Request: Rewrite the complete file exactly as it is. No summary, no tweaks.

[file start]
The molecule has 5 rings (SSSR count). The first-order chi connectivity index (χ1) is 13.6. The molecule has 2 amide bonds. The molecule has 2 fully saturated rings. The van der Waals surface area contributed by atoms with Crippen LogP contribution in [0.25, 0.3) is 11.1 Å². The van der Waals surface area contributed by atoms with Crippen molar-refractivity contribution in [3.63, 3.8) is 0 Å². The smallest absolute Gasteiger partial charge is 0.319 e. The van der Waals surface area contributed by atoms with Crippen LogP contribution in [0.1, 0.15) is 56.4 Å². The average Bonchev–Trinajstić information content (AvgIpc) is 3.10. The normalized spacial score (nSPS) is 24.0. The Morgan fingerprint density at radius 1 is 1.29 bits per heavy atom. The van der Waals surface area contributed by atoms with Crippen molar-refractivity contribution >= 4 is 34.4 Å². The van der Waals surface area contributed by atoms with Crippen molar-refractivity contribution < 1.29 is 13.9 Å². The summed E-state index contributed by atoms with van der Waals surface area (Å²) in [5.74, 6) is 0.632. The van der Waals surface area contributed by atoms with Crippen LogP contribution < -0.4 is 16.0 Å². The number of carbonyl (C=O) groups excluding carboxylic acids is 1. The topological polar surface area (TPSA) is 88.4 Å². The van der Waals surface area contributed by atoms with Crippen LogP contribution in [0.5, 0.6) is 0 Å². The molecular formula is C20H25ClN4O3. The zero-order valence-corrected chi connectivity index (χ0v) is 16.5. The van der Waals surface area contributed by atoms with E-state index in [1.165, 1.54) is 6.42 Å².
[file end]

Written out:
The molecule has 5 rings (SSSR count). The first-order chi connectivity index (χ1) is 13.6. The molecule has 2 amide bonds. The molecule has 2 fully saturated rings. The van der Waals surface area contributed by atoms with Crippen LogP contribution in [0.25, 0.3) is 11.1 Å². The van der Waals surface area contributed by atoms with Crippen molar-refractivity contribution in [3.63, 3.8) is 0 Å². The smallest absolute Gasteiger partial charge is 0.319 e. The van der Waals surface area contributed by atoms with Crippen LogP contribution in [0.1, 0.15) is 56.4 Å². The average Bonchev–Trinajstić information content (AvgIpc) is 3.10. The normalized spacial score (nSPS) is 24.0. The Morgan fingerprint density at radius 1 is 1.29 bits per heavy atom. The van der Waals surface area contributed by atoms with Crippen molar-refractivity contribution >= 4 is 34.4 Å². The van der Waals surface area contributed by atoms with Crippen molar-refractivity contribution < 1.29 is 13.9 Å². The summed E-state index contributed by atoms with van der Waals surface area (Å²) in [5.74, 6) is 0.632. The van der Waals surface area contributed by atoms with Crippen LogP contribution < -0.4 is 16.0 Å². The number of carbonyl (C=O) groups excluding carboxylic acids is 1. The topological polar surface area (TPSA) is 88.4 Å². The van der Waals surface area contributed by atoms with Crippen LogP contribution in [0.5, 0.6) is 0 Å². The molecular formula is C20H25ClN4O3. The zero-order valence-corrected chi connectivity index (χ0v) is 16.5. The van der Waals surface area contributed by atoms with E-state index in [1.165, 1.54) is 6.42 Å².